Hunting Helps Expand U.K. Wildlands, Study Says

James Owen in England
for National Geographic News
May 28, 2003
Dead foxes and pheasants are the main aim of the exercise, but farmers
who manage their land for hunting and shooting also help to conserve
many wild animals.

This is the finding of an independent study into the motives behind habitat conservation work carried out on farms in central England. And researchers conclude that the importance of hunting and shooting to wildlife conservation is highly relevant to the debate over whether fox hunting with hounds should be banned in Britain.

While 76 percent of Britain is covered by farmland, national nature reserves make up only half of one percent. So farmers, not conservationists, manage the vast bulk of the country's available wildlife habitat. Yet their record as custodians of Britain's natural heritage isn't impressive.

Monitoring of farmland birds by the British Trust for Ornithology shows populations have plummeted 40 percent since the 1960s. The conservation charity says these changes are reflected in the fortunes of other species, with 56 percent of butterflies and 50 percent of mammals suffering significant declines on arable farms.

This trend is also mirrored by habitat loss linked to the development of intensified farming methods over the last 50 years. For instance, half the country's farmland hedgerows have been removed since 1945.

In a study published this week in the science journal Nature, scientists from the University of Kent in southeast England say farmers who hunt and shoot can help restore Britain's lost wildlife.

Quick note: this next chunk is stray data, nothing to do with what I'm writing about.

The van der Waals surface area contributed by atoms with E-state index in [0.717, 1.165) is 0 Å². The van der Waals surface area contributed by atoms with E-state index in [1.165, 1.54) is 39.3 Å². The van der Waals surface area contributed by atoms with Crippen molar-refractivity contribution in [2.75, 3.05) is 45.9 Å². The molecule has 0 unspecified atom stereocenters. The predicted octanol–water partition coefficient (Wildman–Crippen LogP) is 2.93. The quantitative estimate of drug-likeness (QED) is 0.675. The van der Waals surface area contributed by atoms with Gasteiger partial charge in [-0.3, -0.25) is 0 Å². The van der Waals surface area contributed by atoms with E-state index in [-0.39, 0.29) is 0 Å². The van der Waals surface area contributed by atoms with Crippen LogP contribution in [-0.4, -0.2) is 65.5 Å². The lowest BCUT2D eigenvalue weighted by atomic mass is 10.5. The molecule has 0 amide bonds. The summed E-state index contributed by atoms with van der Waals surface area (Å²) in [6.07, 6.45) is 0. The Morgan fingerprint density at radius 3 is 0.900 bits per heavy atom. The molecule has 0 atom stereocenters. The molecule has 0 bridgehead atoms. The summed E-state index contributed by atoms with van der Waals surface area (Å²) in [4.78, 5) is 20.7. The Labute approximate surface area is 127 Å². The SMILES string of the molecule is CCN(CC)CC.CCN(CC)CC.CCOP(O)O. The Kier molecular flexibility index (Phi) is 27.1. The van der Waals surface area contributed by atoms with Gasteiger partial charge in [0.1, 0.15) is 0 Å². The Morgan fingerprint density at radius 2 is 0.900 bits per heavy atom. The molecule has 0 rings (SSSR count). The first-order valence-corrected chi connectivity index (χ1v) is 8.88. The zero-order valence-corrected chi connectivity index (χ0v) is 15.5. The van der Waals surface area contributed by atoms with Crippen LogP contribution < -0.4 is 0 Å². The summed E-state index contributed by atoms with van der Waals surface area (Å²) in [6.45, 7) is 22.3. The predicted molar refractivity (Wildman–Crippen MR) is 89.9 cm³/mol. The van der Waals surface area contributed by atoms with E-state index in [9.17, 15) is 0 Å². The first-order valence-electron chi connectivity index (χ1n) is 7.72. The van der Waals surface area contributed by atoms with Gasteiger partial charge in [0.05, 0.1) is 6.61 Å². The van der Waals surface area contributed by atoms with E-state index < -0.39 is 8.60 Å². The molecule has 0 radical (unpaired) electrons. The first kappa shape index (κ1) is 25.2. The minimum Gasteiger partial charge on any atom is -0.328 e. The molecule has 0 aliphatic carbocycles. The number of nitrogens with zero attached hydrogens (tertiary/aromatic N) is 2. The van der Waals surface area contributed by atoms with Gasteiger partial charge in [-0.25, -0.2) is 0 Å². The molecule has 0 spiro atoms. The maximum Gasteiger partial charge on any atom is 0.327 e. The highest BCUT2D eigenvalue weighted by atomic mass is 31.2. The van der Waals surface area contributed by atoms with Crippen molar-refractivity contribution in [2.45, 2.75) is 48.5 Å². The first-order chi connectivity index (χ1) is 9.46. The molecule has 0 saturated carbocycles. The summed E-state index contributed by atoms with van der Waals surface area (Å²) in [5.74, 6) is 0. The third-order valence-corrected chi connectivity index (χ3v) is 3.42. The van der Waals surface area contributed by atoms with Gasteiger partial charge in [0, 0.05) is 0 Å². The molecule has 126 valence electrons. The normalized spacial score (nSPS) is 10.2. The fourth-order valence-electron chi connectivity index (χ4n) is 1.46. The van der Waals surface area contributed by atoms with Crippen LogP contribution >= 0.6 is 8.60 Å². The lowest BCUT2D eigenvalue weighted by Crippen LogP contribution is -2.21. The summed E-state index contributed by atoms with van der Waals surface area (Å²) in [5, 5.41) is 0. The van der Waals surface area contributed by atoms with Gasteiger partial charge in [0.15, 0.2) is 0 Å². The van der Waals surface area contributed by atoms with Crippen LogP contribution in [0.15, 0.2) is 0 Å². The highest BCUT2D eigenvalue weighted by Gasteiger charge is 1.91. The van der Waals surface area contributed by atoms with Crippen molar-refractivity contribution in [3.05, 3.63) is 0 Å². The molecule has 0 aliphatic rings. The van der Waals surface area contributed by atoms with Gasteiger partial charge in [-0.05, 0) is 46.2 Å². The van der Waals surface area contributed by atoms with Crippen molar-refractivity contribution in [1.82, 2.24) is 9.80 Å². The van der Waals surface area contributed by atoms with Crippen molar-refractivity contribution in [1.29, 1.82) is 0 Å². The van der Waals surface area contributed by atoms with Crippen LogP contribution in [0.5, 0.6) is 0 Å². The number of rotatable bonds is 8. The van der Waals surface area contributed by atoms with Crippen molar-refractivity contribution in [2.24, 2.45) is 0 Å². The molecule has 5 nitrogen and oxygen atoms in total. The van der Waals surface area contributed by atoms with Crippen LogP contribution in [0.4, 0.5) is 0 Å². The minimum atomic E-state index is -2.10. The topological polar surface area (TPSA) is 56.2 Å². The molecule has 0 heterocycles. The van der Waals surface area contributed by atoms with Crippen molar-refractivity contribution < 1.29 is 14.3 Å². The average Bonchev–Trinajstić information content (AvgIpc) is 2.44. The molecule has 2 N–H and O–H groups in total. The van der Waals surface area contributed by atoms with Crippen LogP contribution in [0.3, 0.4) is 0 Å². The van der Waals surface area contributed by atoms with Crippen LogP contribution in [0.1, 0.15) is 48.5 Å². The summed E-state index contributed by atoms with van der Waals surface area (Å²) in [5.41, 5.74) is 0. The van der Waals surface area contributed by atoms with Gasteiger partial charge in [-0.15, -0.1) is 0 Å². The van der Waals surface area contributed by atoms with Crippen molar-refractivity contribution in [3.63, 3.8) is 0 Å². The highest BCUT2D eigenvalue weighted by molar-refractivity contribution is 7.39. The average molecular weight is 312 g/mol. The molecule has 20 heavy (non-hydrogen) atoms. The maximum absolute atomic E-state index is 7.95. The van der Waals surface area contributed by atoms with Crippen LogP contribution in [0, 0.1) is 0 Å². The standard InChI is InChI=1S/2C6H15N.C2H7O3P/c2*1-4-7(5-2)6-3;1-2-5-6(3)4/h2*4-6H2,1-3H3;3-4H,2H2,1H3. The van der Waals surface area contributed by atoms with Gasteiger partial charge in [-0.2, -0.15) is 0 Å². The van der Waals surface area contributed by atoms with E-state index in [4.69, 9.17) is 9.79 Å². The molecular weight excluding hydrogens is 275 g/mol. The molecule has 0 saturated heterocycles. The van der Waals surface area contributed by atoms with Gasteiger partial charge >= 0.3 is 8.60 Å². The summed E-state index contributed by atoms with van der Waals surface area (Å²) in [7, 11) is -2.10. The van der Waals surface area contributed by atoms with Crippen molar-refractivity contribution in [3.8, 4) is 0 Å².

Government agencies have already been trying to encourage environmentally sustainable farming practices through habitat improvement grants. So far, however, success has been limited, according to the University of Kent's professor of biodiversity management, Nigel Leader-Williams.

"Firstly, the amount of money available is relatively limited," he said. "Secondly, uptake is up to the farmers and it isn't wonderfully high."

Leader-Williams says an extra incentive is needed to encourage landowners to get involved with these voluntary schemes. The study found that hunting and shooting provide such an incentive.

"According to our research, it's people involved with country sports who take up these subsidy schemes," Leader-Williams explained. "They plant new woodland because they want foxes and pheasants to live in it."

Three Hunting Areas

Researchers focused their study on three traditional foxhunting regions in central England—the Berkeley, Suffolk, and Warwickshire hunts. By comparing habitat improvement work undertaken on hunting and shooting land with adjacent areas not managed for foxes or game birds, they were able to determine which farms were likely to attract the most wildlife.

Almost 100 percent of landowners who participated in both hunting and shooting were found to be planting new woodland, compared with 37 percent of those not involved in these sports. Similarly, analysis of aerial photographs showed that hunting and shooting farms averaged 7.2 percent tree cover, while farms without a sporting interest were just 0.6 percent woodland.

Wildlife living on hunt farmland was also much more likely to benefit from new hedgerows. Planting was undertaken by all foxhunting landowners who belonged to the government-funded Farming and Wildlife Advisory Group. Less than half of group members not involved in hunting followed suit. In addition, existing hedgerows on hunt land generally contained greater plant diversity.